This way, you will still receive adequate returns while also being able to re-invest those proceeds back into more money creating a positive cycle.
Dividend paying stock ETFs
There are several good stock ETFs that reward their shareholders with substantial dividends. Two of my favorite dividend companies are JEPI and AGNC.
The Dow Jones Industrial Average (DJIA) is a great benchmark to use when comparing the value of different stock ETFs. By looking at how much each company in the DJIA pays out per share every month, we can determine which ones offer the highest return on investment (ROI).
That ROI can then be used to increase the price of the ETF or purchase additional units. A higher cost means greater potential profits!
Here are some broad index ETFs that pay lots of dividends:
* DVY — $1.50 monthly dividend
* IEP — $2.00 quarterly dividend
* AGNC — $0.12 monthly dividend
* JEPI — variable monthly dividend, usually ~$0.49-$0.62
Consider your tax situation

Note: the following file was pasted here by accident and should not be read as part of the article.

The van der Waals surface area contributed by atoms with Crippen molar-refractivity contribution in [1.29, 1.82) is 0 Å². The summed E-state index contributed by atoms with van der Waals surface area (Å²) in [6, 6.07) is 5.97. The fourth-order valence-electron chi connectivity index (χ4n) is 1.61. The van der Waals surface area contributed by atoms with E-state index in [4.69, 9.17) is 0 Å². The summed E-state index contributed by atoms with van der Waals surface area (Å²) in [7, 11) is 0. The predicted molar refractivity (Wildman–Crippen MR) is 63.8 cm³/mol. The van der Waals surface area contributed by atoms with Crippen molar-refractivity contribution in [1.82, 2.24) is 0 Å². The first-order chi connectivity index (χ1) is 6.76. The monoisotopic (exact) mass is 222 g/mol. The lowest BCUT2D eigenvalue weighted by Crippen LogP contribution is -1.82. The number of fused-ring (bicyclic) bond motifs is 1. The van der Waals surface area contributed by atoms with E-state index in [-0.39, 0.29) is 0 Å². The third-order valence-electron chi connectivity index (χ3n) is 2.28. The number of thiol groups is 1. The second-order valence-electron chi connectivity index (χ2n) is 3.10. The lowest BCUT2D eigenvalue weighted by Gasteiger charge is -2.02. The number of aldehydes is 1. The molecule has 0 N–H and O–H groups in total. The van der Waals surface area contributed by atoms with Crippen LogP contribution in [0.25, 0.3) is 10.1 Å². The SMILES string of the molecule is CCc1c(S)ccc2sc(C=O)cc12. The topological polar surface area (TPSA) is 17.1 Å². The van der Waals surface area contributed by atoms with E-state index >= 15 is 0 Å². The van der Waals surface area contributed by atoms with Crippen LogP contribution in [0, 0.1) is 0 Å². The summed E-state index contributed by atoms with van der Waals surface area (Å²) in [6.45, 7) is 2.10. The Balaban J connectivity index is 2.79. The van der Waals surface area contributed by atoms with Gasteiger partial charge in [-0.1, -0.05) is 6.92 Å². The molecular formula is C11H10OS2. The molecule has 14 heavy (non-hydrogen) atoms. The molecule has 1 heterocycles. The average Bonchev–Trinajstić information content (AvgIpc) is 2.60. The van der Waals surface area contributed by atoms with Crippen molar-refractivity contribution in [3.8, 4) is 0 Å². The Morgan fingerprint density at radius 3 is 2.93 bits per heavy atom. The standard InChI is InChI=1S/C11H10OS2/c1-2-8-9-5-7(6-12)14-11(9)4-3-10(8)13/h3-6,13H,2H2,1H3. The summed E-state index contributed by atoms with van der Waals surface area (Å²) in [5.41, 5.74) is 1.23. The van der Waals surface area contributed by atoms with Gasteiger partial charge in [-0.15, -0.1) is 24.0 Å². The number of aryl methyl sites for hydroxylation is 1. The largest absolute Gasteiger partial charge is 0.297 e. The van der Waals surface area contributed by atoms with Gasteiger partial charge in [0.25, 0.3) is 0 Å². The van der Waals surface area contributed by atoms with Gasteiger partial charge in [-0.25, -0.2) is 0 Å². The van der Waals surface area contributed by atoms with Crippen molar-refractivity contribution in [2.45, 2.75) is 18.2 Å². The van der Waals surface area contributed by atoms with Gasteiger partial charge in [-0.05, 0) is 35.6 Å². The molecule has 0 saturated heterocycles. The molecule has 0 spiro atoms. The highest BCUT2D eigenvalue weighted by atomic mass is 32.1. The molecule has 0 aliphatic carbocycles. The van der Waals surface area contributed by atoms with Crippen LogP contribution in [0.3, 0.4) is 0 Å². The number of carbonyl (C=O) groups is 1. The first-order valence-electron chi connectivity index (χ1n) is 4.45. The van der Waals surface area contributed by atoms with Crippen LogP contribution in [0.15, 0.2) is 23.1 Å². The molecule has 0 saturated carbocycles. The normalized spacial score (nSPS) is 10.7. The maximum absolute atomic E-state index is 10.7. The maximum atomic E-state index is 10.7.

A growing number of large companies are offering special dividend reinvestment plans (DRIPs). This is a great way to invest in their stocks while also investing directly in their dividends.
The basics of a DRIP are that you purchase shares of the company’s stock at its regular price, but instead of buying it as individual shareholder you're given additional options.
You can have the stock sent to an online brokerage account or retail store where you can then buy more shares or transfer up to a certain amount to your personal portfolio.
This is done through the company's broker-dealer network so there are some fees involved depending on how much money you make per year!
By using this service, you get all of the benefits of owning part of a business plus immediate access to capital by having these funds available for future investments.
Consider your risk tolerance
The next step in the dividend investing journey is determining how much risk you are willing to take. Some people feel that no company can survive with less than its average earnings, so they stick to companies that at least meet this bar.
This approach eliminates most stable dividend stocks because even a small decrease in income would make them uninvestable. This isn’t necessarily wrong but it does limit what type of dividends you own.